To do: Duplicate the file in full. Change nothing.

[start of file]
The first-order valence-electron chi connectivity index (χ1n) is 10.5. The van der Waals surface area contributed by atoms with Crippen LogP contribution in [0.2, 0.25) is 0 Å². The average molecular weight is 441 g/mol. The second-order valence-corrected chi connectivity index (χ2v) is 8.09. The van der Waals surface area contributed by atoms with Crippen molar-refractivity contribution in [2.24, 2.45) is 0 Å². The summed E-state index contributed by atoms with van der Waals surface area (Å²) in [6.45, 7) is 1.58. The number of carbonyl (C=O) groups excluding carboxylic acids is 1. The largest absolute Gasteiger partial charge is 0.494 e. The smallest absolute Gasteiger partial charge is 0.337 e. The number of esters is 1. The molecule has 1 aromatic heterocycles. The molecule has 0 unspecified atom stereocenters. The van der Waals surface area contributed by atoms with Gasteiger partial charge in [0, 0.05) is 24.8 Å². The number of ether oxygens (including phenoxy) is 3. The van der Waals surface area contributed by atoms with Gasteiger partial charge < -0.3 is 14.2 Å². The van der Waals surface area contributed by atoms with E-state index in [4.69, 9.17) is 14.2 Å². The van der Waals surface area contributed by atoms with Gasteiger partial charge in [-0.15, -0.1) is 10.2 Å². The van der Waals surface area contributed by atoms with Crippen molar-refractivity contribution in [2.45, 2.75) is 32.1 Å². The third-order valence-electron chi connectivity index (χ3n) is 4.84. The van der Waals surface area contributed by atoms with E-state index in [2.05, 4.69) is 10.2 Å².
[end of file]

The first-order valence-electron chi connectivity index (χ1n) is 10.5. The van der Waals surface area contributed by atoms with Crippen LogP contribution in [0.2, 0.25) is 0 Å². The average molecular weight is 441 g/mol. The second-order valence-corrected chi connectivity index (χ2v) is 8.09. The van der Waals surface area contributed by atoms with Crippen molar-refractivity contribution in [2.24, 2.45) is 0 Å². The summed E-state index contributed by atoms with van der Waals surface area (Å²) in [6.45, 7) is 1.58. The number of carbonyl (C=O) groups excluding carboxylic acids is 1. The largest absolute Gasteiger partial charge is 0.494 e. The smallest absolute Gasteiger partial charge is 0.337 e. The number of esters is 1. The molecule has 1 aromatic heterocycles. The molecule has 0 unspecified atom stereocenters. The van der Waals surface area contributed by atoms with Gasteiger partial charge in [0, 0.05) is 24.8 Å². The number of ether oxygens (including phenoxy) is 3. The van der Waals surface area contributed by atoms with Gasteiger partial charge < -0.3 is 14.2 Å². The van der Waals surface area contributed by atoms with E-state index in [4.69, 9.17) is 14.2 Å². The van der Waals surface area contributed by atoms with Gasteiger partial charge in [-0.15, -0.1) is 10.2 Å². The van der Waals surface area contributed by atoms with Crippen molar-refractivity contribution in [2.45, 2.75) is 32.1 Å². The third-order valence-electron chi connectivity index (χ3n) is 4.84. The van der Waals surface area contributed by atoms with E-state index in [2.05, 4.69) is 10.2 Å².